We hold that no person may be punished for contempt unless the allegedly contumacious actions have been established by proof beyond a reasonable doubt. Prior decisions holding to the contrary are thus no longer controlling.II. Penalties Under Section 598.23.
When a contempt order is sought in a domestic relations action, Iowa Code chapter 665 provides the procedural framework for the contempt action while section 598.23 defines the potential sanctions. Skinner v. Ruigh, 351 N.W.2d 182, 184 (Iowa 1984); see, e.g., Opperman v. Sullivan, 330 N.W.2d 796, 797 (Iowa 1983); Bevers v. Kilburg, 326 N.W.2d 902, 902-04 (Iowa 1982). Section 598.23 provides in pertinent part:1. If a person against whom a temporary order or final decree has been entered willfully disobeys the order or decree, the person may be cited and punished by the court for contempt and be committed to the county jail for a period of time not to exceed thirty days for each offense. 2. The court may, as an alternative to punishment for contempt, make an order which, according to the subject matter of the order or decree involved, does the following: a. [concerns non-payment of child support, not here pertinent]. b. Modifying visitation to compensate for lost visitation time or establishing joint custody for the child or transferring custody.
Plaintiff argues that the district court lacked authority under section 598.23 to sentence her to jail and also modify visitation in the same contempt order. She points out that the provision itself is entitled "[c]ontempt proceedings alternatives to jail sentence." (Emphasis added.)
The plain language of section 598.23 provides that the court can modify visitation to compensate for lost visitation *710 time, or impose a jail sentence, but not both. When a statute is plain and its meaning is clear, we need not search for its meaning beyond its express language. State v. Rich, 305 N.W.2d 739, 745 (Iowa 1981); State v. Sunclades, 305 N.W.2d 491, 494 (Iowa 1981). The district court did not have statutory authority to provide in its contempt order both that Marsha be sentenced to a jail term and that she further be punished by having the terms of the dissolution decree modified.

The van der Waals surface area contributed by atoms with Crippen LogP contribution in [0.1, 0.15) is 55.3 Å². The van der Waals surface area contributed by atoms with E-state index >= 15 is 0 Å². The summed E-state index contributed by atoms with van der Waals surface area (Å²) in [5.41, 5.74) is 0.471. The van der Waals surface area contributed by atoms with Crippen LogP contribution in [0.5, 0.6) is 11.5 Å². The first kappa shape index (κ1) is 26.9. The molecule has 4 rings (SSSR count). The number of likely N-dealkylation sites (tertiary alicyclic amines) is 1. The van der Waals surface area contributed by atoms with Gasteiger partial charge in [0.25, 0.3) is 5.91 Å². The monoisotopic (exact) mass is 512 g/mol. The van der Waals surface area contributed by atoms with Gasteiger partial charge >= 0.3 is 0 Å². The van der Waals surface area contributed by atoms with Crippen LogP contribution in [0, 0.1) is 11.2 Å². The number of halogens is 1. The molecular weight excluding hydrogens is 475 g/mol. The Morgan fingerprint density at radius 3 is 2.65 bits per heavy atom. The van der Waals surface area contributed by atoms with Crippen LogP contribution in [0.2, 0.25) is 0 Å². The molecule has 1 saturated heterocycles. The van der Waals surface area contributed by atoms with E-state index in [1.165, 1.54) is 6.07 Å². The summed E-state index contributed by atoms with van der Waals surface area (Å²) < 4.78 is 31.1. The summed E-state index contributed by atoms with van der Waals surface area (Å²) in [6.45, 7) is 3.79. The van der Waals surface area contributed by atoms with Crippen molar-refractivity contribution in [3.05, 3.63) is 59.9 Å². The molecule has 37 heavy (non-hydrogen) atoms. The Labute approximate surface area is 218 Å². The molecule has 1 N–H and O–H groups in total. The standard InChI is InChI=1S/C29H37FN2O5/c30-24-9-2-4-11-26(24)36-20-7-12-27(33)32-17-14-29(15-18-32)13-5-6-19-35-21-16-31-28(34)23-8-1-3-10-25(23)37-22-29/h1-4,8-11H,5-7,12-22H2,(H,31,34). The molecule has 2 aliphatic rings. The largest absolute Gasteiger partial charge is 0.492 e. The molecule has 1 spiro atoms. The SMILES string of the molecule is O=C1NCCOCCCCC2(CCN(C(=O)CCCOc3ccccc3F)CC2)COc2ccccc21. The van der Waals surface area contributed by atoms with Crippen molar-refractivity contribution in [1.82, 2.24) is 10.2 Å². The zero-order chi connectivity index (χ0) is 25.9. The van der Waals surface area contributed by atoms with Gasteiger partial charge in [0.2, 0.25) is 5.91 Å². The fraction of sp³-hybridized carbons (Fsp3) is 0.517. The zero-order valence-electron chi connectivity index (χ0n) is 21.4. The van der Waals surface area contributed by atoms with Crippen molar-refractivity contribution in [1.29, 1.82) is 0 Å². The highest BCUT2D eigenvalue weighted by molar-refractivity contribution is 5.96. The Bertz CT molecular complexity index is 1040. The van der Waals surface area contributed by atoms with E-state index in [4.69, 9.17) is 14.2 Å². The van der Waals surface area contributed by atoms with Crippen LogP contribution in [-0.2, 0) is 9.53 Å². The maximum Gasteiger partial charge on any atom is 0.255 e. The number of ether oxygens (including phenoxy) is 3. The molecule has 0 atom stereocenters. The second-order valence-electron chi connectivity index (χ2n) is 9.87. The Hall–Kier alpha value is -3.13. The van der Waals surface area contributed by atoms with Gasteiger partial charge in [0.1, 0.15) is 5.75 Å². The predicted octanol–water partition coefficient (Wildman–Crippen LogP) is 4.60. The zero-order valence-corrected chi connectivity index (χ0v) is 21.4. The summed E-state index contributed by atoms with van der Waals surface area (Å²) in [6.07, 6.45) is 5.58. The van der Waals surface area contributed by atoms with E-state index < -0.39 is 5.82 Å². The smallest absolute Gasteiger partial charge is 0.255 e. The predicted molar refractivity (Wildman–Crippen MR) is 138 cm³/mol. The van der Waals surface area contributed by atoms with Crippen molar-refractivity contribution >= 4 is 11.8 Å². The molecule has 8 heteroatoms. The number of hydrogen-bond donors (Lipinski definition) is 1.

Because we have reversed and remanded for a new hearing on the issue of burden of proof, we need not decide whether this second error constituted reversible error or was harmless to Marsha. The double-barrelled nature of the contempt order may not have been prejudicial to Marsha under the circumstances of this case, because the court had the authority to provide for the jail sentence in the contempt order and then had authority to modify the dissolution decree with respect to visitation in the separate modification proceeding. The district court had heard the application to modify simultaneously with the application for contempt, but modification was provided in the contempt proceeding rather than in the modification proceeding which was taken under advisement. Of course the court was required to consider the long range best interests of the children before entering any order modifying the dissolution decree, whether that modification occurred in the contempt or modification proceeding itself.
If the district court on remand finds Marsha in contempt beyond a reasonable doubt, the contempt order may contain one or the other but not both of the sanctions which the district court here imposed. We do not by this holding suggest what should be the final disposition of the contempt and modification proceedings following remand.
Marsha also argues that she was denied due process because the motion citing her for contempt did not inform her of the potential for a criminal penalty. We need not address that issue. By now Marsha is clearly on notice that on remand and reconsideration of the motion a district judge may impose a jail sentence if her contempt is established beyond a reasonable doubt (and assuming no other alternative punishment provided for in section 598.23 is deemed more appropriate).